2002 Mega Movie Guide
(Page 21 of 49)
Sterritt **** An aging actor relies on work to balance his life after a family tragedy takes a great toll on him, but he eventually finds himself facing the end of his career with mingled nostalgia and regret. Piccoli gives one of the most nuanced performances of his distinguished career, but the star of the movie is de Oliveira, who unfolds the story with unfailing skill and sensitivity.Skip to next paragraph
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Staff ***1/2 Quietly sad, poignant, subtle
Sex/Nudity: 2 instances innuendo. Violence: 1 robbery scene. Profanity: 2 mild expressions. Drugs: At least 3 scenes drinking and smoking.
Director: Chris Wedge. With (voices) Ray Romano, John Leguizamo, Denis Leary. (81 min.)
Staff *** If only the story were as three-dimensional as the wonderfully realized computer animation. It's a fairly standard tale in which an unlikely gang of animals - a mammoth, a sabre-tooth tiger, and a sloth - bond as they rescue a human infant separated from his tribe. What lifts the film is its humor, including a sequence hinting at why the Dodo is doomed to extinction. By Stephen Humphries
Staff ***1/2Superb animation, edgy, bright, fun.
Sex/Nudity: None. Violence: About 25 instances of cartoonish violence. Profanity: None. Drugs: None.
Director: Burr Steers. With Kieran Culkin, Susan Sarandon, Jeff Goldblum, Claire Danes. (98 min.)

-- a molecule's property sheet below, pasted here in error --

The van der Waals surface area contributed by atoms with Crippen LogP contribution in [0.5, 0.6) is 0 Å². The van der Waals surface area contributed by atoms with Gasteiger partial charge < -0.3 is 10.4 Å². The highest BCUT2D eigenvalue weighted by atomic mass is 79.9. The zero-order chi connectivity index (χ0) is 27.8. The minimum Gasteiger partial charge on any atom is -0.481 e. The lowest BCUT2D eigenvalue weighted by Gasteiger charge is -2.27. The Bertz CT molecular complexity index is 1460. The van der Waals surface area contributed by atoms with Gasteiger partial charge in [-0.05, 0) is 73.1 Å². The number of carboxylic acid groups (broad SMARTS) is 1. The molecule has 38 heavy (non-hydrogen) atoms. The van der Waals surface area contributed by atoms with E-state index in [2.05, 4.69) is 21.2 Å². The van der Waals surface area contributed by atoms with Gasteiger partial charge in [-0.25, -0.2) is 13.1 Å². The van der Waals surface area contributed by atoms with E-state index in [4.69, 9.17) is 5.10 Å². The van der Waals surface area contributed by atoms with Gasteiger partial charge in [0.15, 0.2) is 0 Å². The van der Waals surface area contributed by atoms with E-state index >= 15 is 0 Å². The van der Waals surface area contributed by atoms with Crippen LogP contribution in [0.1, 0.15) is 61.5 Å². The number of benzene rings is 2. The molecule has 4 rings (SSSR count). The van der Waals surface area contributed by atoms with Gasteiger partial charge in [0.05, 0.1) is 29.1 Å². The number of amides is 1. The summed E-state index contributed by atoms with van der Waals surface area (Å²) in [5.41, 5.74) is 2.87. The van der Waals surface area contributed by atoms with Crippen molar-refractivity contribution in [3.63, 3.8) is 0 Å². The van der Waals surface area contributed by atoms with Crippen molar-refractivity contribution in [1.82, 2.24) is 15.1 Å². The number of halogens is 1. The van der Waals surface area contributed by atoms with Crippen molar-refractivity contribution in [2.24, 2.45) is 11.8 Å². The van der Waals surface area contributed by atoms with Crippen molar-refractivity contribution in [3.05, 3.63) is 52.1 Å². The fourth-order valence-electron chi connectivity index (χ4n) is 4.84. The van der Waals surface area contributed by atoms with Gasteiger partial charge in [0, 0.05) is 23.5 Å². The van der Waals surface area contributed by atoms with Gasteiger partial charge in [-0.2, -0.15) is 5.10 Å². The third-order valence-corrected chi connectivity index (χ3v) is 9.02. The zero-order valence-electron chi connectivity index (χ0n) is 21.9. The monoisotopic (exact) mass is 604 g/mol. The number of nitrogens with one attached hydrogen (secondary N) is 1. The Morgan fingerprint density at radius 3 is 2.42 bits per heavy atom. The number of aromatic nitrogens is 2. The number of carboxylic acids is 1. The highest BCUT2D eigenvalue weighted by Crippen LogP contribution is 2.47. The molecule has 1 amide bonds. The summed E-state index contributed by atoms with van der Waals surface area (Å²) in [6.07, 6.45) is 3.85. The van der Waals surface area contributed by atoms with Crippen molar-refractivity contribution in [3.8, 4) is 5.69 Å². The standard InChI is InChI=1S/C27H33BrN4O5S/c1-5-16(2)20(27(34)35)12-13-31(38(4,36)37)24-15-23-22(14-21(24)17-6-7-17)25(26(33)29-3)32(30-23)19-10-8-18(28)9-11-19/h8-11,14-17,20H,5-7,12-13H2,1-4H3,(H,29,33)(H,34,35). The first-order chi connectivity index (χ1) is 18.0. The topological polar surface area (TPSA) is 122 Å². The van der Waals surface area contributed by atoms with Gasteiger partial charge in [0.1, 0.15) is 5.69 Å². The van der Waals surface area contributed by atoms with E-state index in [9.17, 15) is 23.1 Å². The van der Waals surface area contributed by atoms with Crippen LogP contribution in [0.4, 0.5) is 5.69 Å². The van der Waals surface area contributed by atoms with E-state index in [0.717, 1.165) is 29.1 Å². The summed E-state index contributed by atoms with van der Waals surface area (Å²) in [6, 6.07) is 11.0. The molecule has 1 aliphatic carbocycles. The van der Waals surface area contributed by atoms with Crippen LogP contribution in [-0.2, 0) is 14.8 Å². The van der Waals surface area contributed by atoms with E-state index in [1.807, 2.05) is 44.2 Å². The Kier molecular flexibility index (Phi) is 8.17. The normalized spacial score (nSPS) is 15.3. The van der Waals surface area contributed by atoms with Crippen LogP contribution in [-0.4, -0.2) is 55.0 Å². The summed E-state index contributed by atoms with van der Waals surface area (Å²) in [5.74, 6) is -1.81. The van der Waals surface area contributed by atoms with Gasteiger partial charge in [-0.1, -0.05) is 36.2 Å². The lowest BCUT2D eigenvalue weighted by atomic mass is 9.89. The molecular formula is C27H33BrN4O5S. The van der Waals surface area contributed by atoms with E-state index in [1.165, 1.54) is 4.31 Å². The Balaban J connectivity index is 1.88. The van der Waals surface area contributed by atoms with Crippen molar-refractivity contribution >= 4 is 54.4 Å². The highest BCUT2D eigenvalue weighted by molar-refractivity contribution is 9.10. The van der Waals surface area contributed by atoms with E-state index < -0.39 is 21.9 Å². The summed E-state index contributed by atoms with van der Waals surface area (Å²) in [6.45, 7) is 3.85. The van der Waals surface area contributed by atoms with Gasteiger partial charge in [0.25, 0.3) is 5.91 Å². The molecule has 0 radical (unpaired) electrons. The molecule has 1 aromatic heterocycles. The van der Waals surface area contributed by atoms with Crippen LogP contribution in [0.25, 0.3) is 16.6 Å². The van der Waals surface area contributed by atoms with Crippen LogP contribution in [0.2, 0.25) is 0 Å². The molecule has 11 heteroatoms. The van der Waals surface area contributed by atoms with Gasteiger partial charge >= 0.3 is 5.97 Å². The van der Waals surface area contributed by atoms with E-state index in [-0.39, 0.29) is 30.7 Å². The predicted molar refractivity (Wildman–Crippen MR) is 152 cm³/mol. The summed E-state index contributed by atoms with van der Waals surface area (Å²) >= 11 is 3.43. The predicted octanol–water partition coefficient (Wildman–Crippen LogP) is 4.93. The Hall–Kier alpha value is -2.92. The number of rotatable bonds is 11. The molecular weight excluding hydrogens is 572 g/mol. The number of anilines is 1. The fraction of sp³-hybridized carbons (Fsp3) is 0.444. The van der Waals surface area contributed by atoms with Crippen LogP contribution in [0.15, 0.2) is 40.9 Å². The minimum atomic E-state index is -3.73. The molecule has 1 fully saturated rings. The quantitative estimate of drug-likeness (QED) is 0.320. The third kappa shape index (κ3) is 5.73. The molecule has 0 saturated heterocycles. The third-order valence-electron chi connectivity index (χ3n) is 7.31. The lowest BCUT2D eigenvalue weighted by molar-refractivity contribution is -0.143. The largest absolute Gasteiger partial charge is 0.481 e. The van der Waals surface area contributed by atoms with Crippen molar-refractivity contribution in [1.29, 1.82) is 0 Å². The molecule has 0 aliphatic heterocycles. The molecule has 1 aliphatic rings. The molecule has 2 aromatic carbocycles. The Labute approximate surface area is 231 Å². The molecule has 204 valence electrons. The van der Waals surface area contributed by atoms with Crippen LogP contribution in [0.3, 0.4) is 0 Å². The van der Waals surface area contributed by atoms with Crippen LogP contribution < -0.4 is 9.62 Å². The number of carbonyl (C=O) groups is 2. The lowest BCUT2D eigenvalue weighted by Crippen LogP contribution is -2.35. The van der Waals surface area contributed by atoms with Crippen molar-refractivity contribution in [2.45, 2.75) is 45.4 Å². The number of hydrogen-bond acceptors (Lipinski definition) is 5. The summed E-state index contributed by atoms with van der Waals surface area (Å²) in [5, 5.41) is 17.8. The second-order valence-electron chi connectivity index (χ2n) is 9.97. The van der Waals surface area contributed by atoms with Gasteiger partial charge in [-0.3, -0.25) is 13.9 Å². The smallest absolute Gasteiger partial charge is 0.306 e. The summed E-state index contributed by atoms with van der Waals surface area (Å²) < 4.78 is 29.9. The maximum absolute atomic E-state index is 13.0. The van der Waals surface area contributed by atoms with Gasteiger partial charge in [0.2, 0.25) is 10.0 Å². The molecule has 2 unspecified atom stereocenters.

Staff **1/2 This alluring and sometimes unsettling comedy begins with Igby (Culkin) and his brother trying to poison their mother and then rewinds to explain how they could do such a thing. Igby, who has worn out his welcome at every East Coast prep school, is shipped off to a military academy by his mother. Igby is miserable and manages to escape to New York. The film is an entertaining ride with its uncommon blend of seriousness and humor. But in the end, there's not much of a meaningful destination. By Judy Nichols
Violence: 6 scenes, including aided suicide, beatings. Drugs: 12 scenes with smoking, 10 with drinking, 8 with drugs.
Director: Oliver Parker. With Rupert Everett, Frances O'Connor, Reese Witherspoon. (94 min.)
Staff *** This late Victorian-era farce, the first film rendition of Oscar Wilde's play in 50 years, is based on the slimmest of conceits: that only a man named Earnest is marriage material for two English lasses, played winningly by Witherspoon and O'Connor. On the heels of Parker's successful "An Ideal Husband," this dreamy romp is a nice addition to the updating of classic British theater works. By Gloria Goodale
Staff ***1/2 Freshly frivolous, witty, well-acted.
Sex/Nudity: None. Violence: None. Profanity: None. Drugs: 11 scenes with drinking and smoking.
Director: Gary Fleder. With Gary Sinise, Madeleine Stowe, Vincent D'Onofrio, Tony Shalhoub. (96 min.)
Staff *1/2 In 2079, Earth is locked in interplanetary battle with the ruthless and powerful Centaurians, who have secretly sent an android who is a living bomb. Is our hero (Sinise) still himself, a good-guy scientist, or an impostor? Some fun futuristic gadgets, but otherwise it's routine Grade B sci-fi worthy of an "Outer Limits" episode. By Gregory M. Lamb
Staff ** Minor effort, great acting, consistently inconsistent, interesting sci-fi story.
Sex/Nudity: 2 scenes implied sex. Violence: 14 scenes, some intense. Profanity: 9 expressions. Drugs: None.
Director: Jean-Luc Godard. With Bruno Putzulu, Cécile Camp, Jean Davy, Françoise Verny. (98 min.)
Sterritt **** For the first hour, a film director named Bruno works on a movie about the four stages of love - meeting, passion, quarreling, reconciliation - in the lives of couples in different stages of life; the last portion takes place two years earlier, as Bruno visits an elderly couple mulling a Hollywood offer for the rights to their story as anti-Nazi resisters. Godard's masterpiece is as intricately structured as the subjects of memory and history that it explores.